Tencent Expands Social Credit Features
Chinese information technology giant Tencent Holdings Limited has broadened the pool of users that can now access its social credit scoring feature, Tencent Credit. The social credit system is a state-sponsored effort to score Chinese citizens based on their financial and behavioral data, yielding numbers that are meant to represent both how financially responsible and how “trustworthy” people are. The scheme has prompted considerable concern about potential surveillance and political influence, particularly in conjunction with China’s rapid shift towards cashless payments. Writing in Quartz earlier this week, Josh Horwitz has noted that a small subset of the 861 million users of Tencent’s messaging application QQ can view scores, ranging from 300 to 850 points.
At first glance, Tencent Credit bears similarities to its presumed rival, Sesame Credit. A social credit scoring feature bundled with Alipay (Alibaba’s mobile payment app), Sesame Credit grants scores between 350 and 950 points. The five dimensions of the Sesame Credit score are broken down into “users’ credit history, behavioral habits, ability to pay off debts, personal information, and social networks.” Although Tencent Credit scores are likewise divided into five components, there is one notable difference from Sesame Credit: the inclusion of a “safety index” (link in Chinese), which has yet to be described in further detail.
The timing of Tencent’s decision to extend user access to its social credit services has been an issue of interest in Chinese and Western media. April Ma of Caixin explains Tencent’s choice to roll out this feature two years after Sesame Credit, which has over 450 million users, as consistent with the pattern in which Tencent often occupies a second-mover position once Alibaba has acted first in launching a new product. China Channel’s Matthew Brennan has pointed out that a shopping holiday coincided with the announcement that Tencent Credit would become available to a host of new users. Tech industry watchers have observed that Tencent has much ground to cover if it aims to achieve the ubiquity of Sesame Credit, which has partnered with a host of third-party services to provide users with deposit waivers on bike sharing and hotel room rentals, among other perks.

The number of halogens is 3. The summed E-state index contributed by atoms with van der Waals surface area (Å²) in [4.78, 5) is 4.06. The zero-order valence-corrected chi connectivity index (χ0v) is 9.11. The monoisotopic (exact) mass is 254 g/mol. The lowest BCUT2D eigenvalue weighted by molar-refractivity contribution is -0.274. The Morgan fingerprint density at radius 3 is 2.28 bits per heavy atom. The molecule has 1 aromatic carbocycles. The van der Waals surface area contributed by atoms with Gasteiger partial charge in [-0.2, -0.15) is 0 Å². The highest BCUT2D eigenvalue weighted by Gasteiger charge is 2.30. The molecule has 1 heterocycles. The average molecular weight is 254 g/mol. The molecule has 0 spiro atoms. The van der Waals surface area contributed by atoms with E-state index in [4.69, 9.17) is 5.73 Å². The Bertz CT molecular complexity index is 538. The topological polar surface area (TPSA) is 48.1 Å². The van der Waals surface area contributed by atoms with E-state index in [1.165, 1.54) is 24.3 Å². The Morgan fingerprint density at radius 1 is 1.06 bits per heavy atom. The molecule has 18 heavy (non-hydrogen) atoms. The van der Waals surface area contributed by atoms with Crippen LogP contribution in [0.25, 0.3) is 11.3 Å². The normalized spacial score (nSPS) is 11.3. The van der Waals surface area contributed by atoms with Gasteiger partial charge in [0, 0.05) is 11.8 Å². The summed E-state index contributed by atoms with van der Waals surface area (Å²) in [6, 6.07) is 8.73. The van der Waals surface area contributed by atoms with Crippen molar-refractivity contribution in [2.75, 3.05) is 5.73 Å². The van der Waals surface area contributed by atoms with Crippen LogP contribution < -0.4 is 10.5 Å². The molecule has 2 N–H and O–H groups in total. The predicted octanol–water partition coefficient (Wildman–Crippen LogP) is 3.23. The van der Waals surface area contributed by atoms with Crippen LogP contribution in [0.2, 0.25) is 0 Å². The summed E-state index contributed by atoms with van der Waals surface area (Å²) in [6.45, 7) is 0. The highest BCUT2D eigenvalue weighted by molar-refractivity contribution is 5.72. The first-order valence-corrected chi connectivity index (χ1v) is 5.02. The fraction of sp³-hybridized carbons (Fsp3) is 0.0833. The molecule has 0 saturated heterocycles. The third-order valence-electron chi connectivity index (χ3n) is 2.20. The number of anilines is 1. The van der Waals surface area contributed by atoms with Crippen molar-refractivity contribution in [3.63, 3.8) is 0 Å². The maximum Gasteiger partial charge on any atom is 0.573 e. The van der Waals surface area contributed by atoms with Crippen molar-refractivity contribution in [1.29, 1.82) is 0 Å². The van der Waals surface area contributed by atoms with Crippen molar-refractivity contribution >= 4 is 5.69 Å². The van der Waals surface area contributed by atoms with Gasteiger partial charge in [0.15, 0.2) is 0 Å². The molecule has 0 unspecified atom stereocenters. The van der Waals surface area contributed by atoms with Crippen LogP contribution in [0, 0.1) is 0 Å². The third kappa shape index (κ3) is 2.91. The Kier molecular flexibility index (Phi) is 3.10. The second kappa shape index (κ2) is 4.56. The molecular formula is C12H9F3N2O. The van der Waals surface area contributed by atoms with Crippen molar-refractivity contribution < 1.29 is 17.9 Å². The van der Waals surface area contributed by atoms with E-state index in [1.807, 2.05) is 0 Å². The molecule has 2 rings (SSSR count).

Aside from questions of growing competition, the timing is additionally complicated by the People’s Bank of China’s announcement that it will not grant official licenses to the eight private companies, including Tencent, it originally permitted to conduct social credit pilot testing. Reuters’ Cate Cadell and Shu Zhang reported last month on the PBoC’s finding that none of the companies met its requirements:
Two people familiar with the process told Reuters that the central bank – which in 2015 allowed eight firms including Alibaba’s Ant Financial and Tencent Holdings to develop scoring systems – has quietly pulled back its support.
[…]”Clearly there’s a conflict of interest and that’s something the PBOC has realised,” said one of the people, adding the bank felt none of the eight firms was entirely suitable. “They’re not going to stand up and publicly admit they made a mistake; the only power they have is to basically not grant the licenses, which is what they’ve done.”
[…] in a closed-door seminar in April, Wan Cunzhi, head of the PBOC’s Credit Information System Bureau, said there was currently a “major conflict of interest” – potentially the first acknowledgement of concern outside internal circles.
“Their corporate governance structures don’t have third party credit independence,” he said, referring to the eight companies, according to a transcript of the speech seen by Reuters and confirmed by a person who attended the seminar. [Source]
That Tencent Credit is advancing in spite of this may signal cautious optimism about the future of privately-run social credit scoring services. Lucy Hornby of The Financial Times wrote early last month that the central bank may be flexible regarding future cooperation:
The PBoC is leaving open the possibility that the companies piloting the rating schemes could merge their credit scoring arms into an industry association, spin them off or find external partners, a government official said.
[…]“I don’t see this as something the government will give up and they certainly don’t want Alibaba and Tencent to grow more powerful than they are now,” said Anne Stevenson-Yang, head of J-Capital Research.
“They want [consumers] to have a unique identifier and a single social credit record, so that would have to be managed by a government agency.” [Source]
If the continued progress of its social credit scheme bodes well for Tencent, reports on Friday that the Cyberspace Administration of China will investigate its flagship WeChat service, as well as Weibo and Baidu Tieba, are less encouraging. The services are accused of hosting content “including violence, fabrication and rumor, obscenity and pornography, and other information shared by users that harms national security, public safety and social order.” Tencent stock dipped 5% after the news broke.